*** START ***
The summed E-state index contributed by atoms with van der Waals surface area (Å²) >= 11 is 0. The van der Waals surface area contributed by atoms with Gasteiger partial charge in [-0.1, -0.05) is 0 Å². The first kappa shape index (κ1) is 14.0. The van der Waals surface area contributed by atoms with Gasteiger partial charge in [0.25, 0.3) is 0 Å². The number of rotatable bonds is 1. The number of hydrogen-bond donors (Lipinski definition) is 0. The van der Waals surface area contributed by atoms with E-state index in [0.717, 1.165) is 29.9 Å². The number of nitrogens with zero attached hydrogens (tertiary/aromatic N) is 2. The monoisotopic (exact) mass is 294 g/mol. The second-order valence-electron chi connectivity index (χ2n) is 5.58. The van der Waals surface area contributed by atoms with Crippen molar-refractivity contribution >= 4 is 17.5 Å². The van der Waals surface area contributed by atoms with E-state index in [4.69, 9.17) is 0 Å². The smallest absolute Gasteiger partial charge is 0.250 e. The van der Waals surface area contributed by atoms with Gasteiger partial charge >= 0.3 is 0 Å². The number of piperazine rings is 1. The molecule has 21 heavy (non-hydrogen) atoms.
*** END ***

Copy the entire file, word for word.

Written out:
The summed E-state index contributed by atoms with van der Waals surface area (Å²) >= 11 is 0. The van der Waals surface area contributed by atoms with Gasteiger partial charge in [-0.1, -0.05) is 0 Å². The first kappa shape index (κ1) is 14.0. The van der Waals surface area contributed by atoms with Gasteiger partial charge in [0.25, 0.3) is 0 Å². The number of rotatable bonds is 1. The number of hydrogen-bond donors (Lipinski definition) is 0. The van der Waals surface area contributed by atoms with E-state index in [0.717, 1.165) is 29.9 Å². The number of nitrogens with zero attached hydrogens (tertiary/aromatic N) is 2. The monoisotopic (exact) mass is 294 g/mol. The second-order valence-electron chi connectivity index (χ2n) is 5.58. The van der Waals surface area contributed by atoms with Crippen molar-refractivity contribution >= 4 is 17.5 Å². The van der Waals surface area contributed by atoms with E-state index in [4.69, 9.17) is 0 Å². The smallest absolute Gasteiger partial charge is 0.250 e. The van der Waals surface area contributed by atoms with Gasteiger partial charge >= 0.3 is 0 Å². The number of piperazine rings is 1. The molecule has 21 heavy (non-hydrogen) atoms.